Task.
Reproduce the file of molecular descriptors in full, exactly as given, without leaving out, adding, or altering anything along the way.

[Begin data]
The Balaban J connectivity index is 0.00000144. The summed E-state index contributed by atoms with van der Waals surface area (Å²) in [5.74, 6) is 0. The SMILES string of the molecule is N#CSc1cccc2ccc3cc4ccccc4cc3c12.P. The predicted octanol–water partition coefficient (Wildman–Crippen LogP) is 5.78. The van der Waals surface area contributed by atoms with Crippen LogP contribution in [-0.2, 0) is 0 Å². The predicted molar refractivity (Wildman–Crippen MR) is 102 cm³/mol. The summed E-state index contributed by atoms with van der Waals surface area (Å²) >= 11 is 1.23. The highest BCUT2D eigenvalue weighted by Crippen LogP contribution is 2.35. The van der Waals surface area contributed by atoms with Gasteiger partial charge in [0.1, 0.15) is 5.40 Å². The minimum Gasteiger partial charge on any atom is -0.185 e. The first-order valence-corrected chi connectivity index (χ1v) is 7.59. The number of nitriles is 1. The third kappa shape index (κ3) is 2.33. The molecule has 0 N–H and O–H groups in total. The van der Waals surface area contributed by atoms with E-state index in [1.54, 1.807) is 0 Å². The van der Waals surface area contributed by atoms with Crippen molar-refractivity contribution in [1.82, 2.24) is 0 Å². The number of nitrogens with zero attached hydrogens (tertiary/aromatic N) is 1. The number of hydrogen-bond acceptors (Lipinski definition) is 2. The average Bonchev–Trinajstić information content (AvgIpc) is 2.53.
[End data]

The Balaban J connectivity index is 0.00000144. The summed E-state index contributed by atoms with van der Waals surface area (Å²) in [5.74, 6) is 0. The SMILES string of the molecule is N#CSc1cccc2ccc3cc4ccccc4cc3c12.P. The predicted octanol–water partition coefficient (Wildman–Crippen LogP) is 5.78. The van der Waals surface area contributed by atoms with Crippen LogP contribution in [-0.2, 0) is 0 Å². The predicted molar refractivity (Wildman–Crippen MR) is 102 cm³/mol. The summed E-state index contributed by atoms with van der Waals surface area (Å²) >= 11 is 1.23. The highest BCUT2D eigenvalue weighted by Crippen LogP contribution is 2.35. The van der Waals surface area contributed by atoms with Gasteiger partial charge in [0.1, 0.15) is 5.40 Å². The minimum Gasteiger partial charge on any atom is -0.185 e. The first-order valence-corrected chi connectivity index (χ1v) is 7.59. The number of nitriles is 1. The third kappa shape index (κ3) is 2.33. The molecule has 0 N–H and O–H groups in total. The van der Waals surface area contributed by atoms with E-state index in [1.54, 1.807) is 0 Å². The van der Waals surface area contributed by atoms with Crippen molar-refractivity contribution in [1.82, 2.24) is 0 Å². The number of nitrogens with zero attached hydrogens (tertiary/aromatic N) is 1. The number of hydrogen-bond acceptors (Lipinski definition) is 2. The average Bonchev–Trinajstić information content (AvgIpc) is 2.53.